Zane Buchanan is your typical run-of-the-mill Saskatchewanian. He was born in White City, just outside of Regina, and attended Greenall High School in Balgonie. He graduated in 2010.
After graduation he moved to Victoria, then Toronto, then Vancouver and then Toronto again. He took theatre and then shifted over to journalism. He started as a arts and cinema critc and then moved over into being a copywriter. Like anybody in their 20s, he was trying to find his place in the world.
Although he left Saskatchewan for schooling, Saskatchewan never left him. It didn't matter if he was in Vancouver or Toronto, he was always "the Prairie kid" or "that guy from Saskatchewan".
He had just settled in Toronto for the second time when he got the call to be the Saskatchewanderer. He had two weeks to pack his bags and fly across the country to start his new life. From there, "It's [been] a constant hamster wheel."
But Buchanan wasn't welcomed as easily as previous wanderers. Many voiced their concerns online about why Tourism Saskatchewan would choose somebody who wasn't "from Saskatchewan" to represent the province. This surprised Buchanan. In Toronto he was an outsider, and in Saskatchewan he had become an outsider too. But he knew Tourism Saskatchewan picked him for a reason, and he took this as an opportunity to prove himself.
Five months later, Buchanan has brought out a new side of what it means to explore Saskatchewan. Although past wanderers had explored the province previously, Buchanan hadn't – and neither has his interprovincial audience from Vancouver and Toronto. Many were intrigued by the program. What makes Saskatchewan so special? Why was there somebody specifically hired to explore the province? This interprovincial curiosity is something no previous wanderer had.
Since starting as the Saskatchewanderer, Buchanan has had his fair share of challenges, with the biggest is somewhat surprising.
"There is so much driving," he laughed during the interview.
In cities like Vancouver and Toronto, personal vehicles are a dying breed. Public transportation, railways and subways can get you wherever you need. But in Saskatchewan, the only way around is by your own vehicle. It's taken Buchanan a few months to get used to all the driving, but he's finally getting his "sea-legs".
Another challenge Buchanan has had to face was an abnormally cold winter. After missing the "joys" of Saskatchewan winter for the past eight years, Buchanan assumed he had just gotten soft from all the winters in Toronto and Vancouver. At the start of his term, he would purposely go outside in -45 weather just to climatize himself. This lasted about a month until somebody informed him it wasn't just him; it was actually freakishly cold outside.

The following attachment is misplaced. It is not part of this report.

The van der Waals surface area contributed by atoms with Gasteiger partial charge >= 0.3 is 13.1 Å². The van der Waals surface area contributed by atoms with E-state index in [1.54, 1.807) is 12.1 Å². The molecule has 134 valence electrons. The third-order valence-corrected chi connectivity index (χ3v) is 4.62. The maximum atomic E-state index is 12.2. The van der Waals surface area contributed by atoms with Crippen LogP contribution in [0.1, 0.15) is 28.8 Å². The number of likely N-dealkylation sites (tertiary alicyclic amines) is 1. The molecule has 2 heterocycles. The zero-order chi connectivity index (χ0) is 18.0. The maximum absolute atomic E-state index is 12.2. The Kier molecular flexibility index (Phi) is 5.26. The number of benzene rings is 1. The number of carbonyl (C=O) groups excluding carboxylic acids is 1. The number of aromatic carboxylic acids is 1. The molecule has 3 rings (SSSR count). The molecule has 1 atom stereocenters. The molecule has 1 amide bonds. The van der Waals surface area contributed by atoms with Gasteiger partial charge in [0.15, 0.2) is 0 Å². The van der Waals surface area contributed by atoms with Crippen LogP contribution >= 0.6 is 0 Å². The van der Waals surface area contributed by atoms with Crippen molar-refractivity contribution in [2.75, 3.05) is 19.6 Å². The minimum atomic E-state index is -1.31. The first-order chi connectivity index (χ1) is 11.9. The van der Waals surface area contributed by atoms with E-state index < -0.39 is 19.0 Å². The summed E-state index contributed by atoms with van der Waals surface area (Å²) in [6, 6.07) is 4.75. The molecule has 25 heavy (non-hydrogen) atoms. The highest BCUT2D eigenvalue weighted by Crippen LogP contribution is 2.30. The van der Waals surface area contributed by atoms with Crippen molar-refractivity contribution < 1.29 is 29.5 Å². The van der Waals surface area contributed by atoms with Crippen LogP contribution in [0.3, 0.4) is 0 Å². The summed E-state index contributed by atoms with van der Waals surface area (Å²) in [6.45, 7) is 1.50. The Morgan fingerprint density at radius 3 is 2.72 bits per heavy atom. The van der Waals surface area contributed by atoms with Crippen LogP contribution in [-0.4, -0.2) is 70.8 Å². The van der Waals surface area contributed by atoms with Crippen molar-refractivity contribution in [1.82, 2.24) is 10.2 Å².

When asked what one of the biggest surprises was after becoming a celebrity, Buchanan said it was all the attention he has been getting. When he was in Toronto and Vancouver, he was a face in a sea of people. But in Saskatchewan people stop him on the street to take pictures and they honk at him on the highway.
"You can't train for this," he told me, and as somebody who has experienced similar things on my travels, I totally understand.
But Buchanan loves it, and he loves discovering the province with both his provincial and interprovincial audiences. Unlike past wanderers that have been overly active on social media, Buchanan focuses primarily on writing pieces on The Saskatchewanderer blog – a medium that other wanderers haven't used as much. For those who don't follow the blog, it may seem like Buchanan has been quiet lately, but that can't be further from the truth.
And it isn't going to change anytime soon.
From May to September, Buchanan's schedule is packed. It's a lot of "glamour and hard work" he told me, and he can't wait to do it. Few people understand just how demanding the Saskatchewanderer position is. The position does the work of an entire media team, from content creation, social media promotion, video production, interviewing, lecturing, driving and, of course, taking the time to actually experience the places he's visiting. But now that Buchanan has gotten the first few months out of the way, he's ready to take on summer.
Buchanan's favourite adventure so far was dog sledding in Prince Albert National Park. A lover of dogs and the outdoors, Buchanan took part in The Canadian Challenge, which is a 600km round trip dog sled trip from Prince Albert to La Ronge. This
challenge follows the original path of the trappers, North West Mounted Police, and First Nations people.